But the reformers met resistance. Mayor Don Plusquellic, a Democrat, denounced the effort and formed his own commission to explore reform. Plusquellic at one point called the reform leaders "extremists" and "loudmouths," and argued that many of their proposed changes were unconstitutional (arguments about campaign finance typically revolve around issues of free speech and the First Amendment).
The reformers soldiered on and pointed to how outside and moneyed interests — contractors, lawyers, other officeholders and political parties — played huge roles in municipal elections. The activists won a following in part because they opened their ears to everyone in the community. And Cuyahoga County reformers have to "include everybody — every gender, every race, every age, every constituency," says Patti Longville, another veteran of the Akron reform movement. "You have to have broad support of the goal."
The reform group ultimately advanced four changes, each deemed constitutional (the reforms were challenged all the way up to the Supreme Court, which refused to take the case in 2003). Those reforms, now written in the city's charter, include:
• non-cash campaign contribution limits on individuals, groups and political parties of $100 for ward council candidates and $300 for at-large council and mayoral candidates
• a cash campaign contribution limit of $25
• a home-address public-disclosure requirement for all contributors
• an employer-identification requirement for contributors who give $50 or more.
Paul S. Ryan, a lawyer with the D.C.-based Campaign Legal Center, says these types of reforms are generally non-controversial and have "been upheld, by and large, by courts when challenged." Coleridge says the changes have created a clearer picture of who contributes to campaigns.
Not everyone patted the reformers on the back. Cynics question the impact of the reforms. Plusquellic remains defiant. Longville, the Akron activist, is suing the mayor in Summit County Court Common Pleas, saying the mayor has breached the stricter rules. Plusquellic, who is defended by the city's law department, says the rules remain open to interpretation.
Mike McGrath, a spokesman for the Denver-based National Civic League, says it is not uncommon for local reformers to meet resistance. "There are usually some interest groups that don't want the change and political leaders as well," says McGrath. "There has been a lot of litigation over the years with most of the different types of campaign finance reforms out there.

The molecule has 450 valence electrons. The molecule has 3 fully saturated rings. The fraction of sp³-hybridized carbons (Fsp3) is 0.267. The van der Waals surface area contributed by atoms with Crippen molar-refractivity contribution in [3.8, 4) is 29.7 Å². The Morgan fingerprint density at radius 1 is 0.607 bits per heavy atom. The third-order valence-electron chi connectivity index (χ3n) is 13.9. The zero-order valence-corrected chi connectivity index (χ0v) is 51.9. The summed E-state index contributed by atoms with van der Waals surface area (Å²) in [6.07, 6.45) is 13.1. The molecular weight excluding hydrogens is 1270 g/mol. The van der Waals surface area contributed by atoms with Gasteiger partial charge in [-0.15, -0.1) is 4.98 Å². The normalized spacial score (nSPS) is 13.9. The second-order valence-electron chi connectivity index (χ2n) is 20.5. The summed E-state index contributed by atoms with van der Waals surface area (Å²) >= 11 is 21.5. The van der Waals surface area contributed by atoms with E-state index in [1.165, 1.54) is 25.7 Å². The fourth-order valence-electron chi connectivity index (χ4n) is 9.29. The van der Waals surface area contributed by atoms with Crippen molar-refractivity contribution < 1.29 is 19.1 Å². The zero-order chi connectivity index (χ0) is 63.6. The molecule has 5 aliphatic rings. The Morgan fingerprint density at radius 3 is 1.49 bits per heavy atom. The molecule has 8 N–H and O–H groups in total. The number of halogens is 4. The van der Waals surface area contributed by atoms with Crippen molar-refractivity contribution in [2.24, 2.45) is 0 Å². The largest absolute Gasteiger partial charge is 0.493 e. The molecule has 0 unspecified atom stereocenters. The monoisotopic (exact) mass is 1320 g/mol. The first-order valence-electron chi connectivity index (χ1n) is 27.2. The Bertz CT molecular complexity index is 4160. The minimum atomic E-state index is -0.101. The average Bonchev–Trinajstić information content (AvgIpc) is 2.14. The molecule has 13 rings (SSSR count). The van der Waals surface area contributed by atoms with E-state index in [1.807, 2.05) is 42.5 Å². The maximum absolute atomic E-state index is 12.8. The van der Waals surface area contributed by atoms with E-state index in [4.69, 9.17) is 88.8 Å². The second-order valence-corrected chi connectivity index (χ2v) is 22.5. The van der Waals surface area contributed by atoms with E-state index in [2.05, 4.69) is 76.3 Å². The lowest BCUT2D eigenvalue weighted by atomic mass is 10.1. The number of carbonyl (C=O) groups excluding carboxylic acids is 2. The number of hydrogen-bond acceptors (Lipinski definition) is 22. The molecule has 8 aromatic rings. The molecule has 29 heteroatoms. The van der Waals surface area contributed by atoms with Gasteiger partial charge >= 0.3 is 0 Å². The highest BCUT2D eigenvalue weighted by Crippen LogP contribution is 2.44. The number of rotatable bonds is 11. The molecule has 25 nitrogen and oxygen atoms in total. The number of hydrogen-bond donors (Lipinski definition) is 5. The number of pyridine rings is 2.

"There's a lot of complexity to this problem," he adds. "You have to find the right balance between preventing corruption and special influences, and allowing candidates to have sufficient resources to actually make a broad appeal to the voters." Ultimately, McGrath says, reformers must tailor rules that are "right for your community."
Coleridge argues that public financing of campaigns — a system that imposes limits on candidates' fundraising but also matches what they raise — is the way to go in Cuyahoga County (the idea never found traction in Akron).
"I tend to feel, as do others, that the best way to get money out of politics is to make elections, and election funding, public," says Coleridge. "Right now you have this dichotomy — candidates who may feel torn between serving their [donors] and serving their voters. Why not make those one and the same by making a system of full public financing? Get that money equation out of the process so candidates can be unburdened. Many [candidates] will tell you that the least attractive thing they do is going out hat-in-hand trying to raise money. This would allow them to address what we as citizens feel is the most important thing — they tell us about the issues they care about, instead of going to cocktail receptions."
The problem is that such a system is voluntary and vulnerable to manipulation. In the 2008 presidential race, Barack Obama declined public financing in order to avoid its fundraising limits, and John McCain used the promise of public funds to secure a loan, then promptly tried to withdraw.
More relevant here and now: Is this really the time to go to local taxpayers already squeezed by the recession? Opponents to publicly financed elections will likely cast this type of reform as "welfare for politicians."
"One of the problems that inevitably arises in [the publicly financed elections debate] is where do you get the money when the economy is in the shape it's in now?" says Ryan, of the Campaign Legal Center. "Advocates of public finance typically — and I think with some force — argue that the savings, by eliminating the sweetheart deals and the special interests, will result in the program eventually paying for itself."
Taxpayers in Cuyahoga County should take a serious look at all items in the county's budget if they indeed come to weigh a decision, says Ryan. He points to Los Angeles, where publicly financed elections cost less than maintaining the city's zoo. He asks, "Would you rather have clean elections or a well-maintained zoo?"